In Canada it is becoming more common for creditors to sell tens of thousands of unpaid accounts. This practice is known as "debt buying".
There are two categories of debt buyers:
Pure debt buyer: A pure debt buyer is a company that buys debts that were originally owing to some other creditor. A pure debt buyer might try to collect an unpaid account using its own in-house collection department. A pure debt buyer might also choose to assign an unpaid purchased debt to a collection agency for collection on a contingency basis. Finally, a pure debt buyer might also decide to sue a consumer in connection with an unpaid purchased account.
Collection agency: It is also possible for collection agencies to purchase debt. The primary revenue stream for collection agencies is collecting accounts on behalf of others on a contingency basis.
Some collection agencies--as a second revenue stream--may purchase debt and collect these unpaid accounts.
The crucial difference between a debt buyer and a collection agency is that a debt buyer will never collect accounts on behalf of others on a contingency basis.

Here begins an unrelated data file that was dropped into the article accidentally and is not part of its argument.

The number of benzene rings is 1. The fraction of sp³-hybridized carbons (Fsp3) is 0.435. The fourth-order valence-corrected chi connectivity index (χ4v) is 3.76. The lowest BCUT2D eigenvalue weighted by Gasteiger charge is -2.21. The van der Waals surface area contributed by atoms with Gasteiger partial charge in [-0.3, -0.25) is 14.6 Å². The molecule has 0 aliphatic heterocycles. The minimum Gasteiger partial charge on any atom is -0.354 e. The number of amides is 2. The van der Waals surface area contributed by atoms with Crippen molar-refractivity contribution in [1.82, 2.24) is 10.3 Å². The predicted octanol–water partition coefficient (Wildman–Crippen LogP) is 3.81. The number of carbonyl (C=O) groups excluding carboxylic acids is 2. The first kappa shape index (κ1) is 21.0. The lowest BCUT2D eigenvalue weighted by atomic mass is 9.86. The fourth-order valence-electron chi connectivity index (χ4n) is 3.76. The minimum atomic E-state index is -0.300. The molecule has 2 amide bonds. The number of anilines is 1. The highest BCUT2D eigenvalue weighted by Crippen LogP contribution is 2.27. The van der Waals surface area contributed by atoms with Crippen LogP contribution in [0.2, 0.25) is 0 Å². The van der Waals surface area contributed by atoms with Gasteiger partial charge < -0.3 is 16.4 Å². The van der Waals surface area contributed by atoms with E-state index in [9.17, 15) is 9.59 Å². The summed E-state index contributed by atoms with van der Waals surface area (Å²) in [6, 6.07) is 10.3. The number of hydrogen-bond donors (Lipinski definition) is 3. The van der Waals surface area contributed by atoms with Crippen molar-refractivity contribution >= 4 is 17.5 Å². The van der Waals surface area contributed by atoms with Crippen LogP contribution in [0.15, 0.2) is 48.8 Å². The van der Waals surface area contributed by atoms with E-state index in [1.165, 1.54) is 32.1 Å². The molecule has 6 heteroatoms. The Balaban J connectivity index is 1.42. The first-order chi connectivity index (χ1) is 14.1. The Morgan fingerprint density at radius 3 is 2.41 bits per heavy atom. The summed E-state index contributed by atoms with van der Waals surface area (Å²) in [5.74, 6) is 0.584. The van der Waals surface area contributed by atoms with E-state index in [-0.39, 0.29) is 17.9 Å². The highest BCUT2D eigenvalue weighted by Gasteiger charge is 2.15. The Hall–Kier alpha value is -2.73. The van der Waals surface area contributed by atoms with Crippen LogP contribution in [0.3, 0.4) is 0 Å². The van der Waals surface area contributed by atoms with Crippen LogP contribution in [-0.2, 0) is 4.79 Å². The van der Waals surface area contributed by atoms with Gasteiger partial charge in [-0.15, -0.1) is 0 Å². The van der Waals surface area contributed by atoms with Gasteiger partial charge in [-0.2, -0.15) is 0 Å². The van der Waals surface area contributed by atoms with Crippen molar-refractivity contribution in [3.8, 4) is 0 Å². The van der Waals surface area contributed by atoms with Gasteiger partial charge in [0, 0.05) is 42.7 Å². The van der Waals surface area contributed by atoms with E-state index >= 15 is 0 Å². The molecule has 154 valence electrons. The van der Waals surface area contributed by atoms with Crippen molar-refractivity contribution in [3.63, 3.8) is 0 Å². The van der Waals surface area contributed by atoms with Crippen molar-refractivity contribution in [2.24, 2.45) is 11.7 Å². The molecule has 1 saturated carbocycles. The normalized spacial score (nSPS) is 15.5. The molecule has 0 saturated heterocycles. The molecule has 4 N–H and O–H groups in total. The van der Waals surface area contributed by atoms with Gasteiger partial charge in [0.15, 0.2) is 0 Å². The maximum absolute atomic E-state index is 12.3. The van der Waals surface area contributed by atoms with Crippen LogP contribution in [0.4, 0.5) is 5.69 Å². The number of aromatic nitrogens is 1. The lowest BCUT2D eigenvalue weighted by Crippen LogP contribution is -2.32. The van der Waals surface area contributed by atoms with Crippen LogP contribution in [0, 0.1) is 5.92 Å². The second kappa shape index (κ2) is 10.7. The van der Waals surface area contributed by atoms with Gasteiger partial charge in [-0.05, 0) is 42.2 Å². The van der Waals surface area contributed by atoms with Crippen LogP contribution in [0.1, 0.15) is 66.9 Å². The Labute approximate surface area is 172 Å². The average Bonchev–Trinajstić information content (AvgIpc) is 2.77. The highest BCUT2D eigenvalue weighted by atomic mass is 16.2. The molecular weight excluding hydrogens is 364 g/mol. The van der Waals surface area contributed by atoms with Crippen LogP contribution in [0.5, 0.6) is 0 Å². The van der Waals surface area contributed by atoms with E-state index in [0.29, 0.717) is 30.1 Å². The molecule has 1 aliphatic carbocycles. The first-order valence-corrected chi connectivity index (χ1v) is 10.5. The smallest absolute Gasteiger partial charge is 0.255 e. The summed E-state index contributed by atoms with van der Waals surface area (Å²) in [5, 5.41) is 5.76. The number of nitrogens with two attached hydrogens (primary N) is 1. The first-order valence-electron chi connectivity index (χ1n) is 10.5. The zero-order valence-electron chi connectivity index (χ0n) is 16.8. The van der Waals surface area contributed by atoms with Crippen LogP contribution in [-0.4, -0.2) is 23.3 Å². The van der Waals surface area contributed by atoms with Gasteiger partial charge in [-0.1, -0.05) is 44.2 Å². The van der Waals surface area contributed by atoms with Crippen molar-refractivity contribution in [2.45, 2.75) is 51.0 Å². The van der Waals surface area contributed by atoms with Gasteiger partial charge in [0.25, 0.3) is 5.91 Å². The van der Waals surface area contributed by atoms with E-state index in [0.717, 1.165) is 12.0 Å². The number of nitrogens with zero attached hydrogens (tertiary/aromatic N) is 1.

It is common for debt buyers to purchase debt that has been delinquent for several years--and in many instances--the relevant provincial limitation period has expired. This provides the consumer with some opportunities. Firstly, the consumer might choose not to pay an outstanding account where the limitation period has expired. Secondly, the consumer might use the expiry of a limitation period as leverage negotiating a favourable settlement with a creditor.
In this YouTube video, Mark Silverthorn, Founder of Comprehensive Debt Solutions, explains the difference between a pure debt buyer and collection agencies, the latter which will sometimes buy debts.
Bebt buyers often purchase debt where the relevant limitation period has expired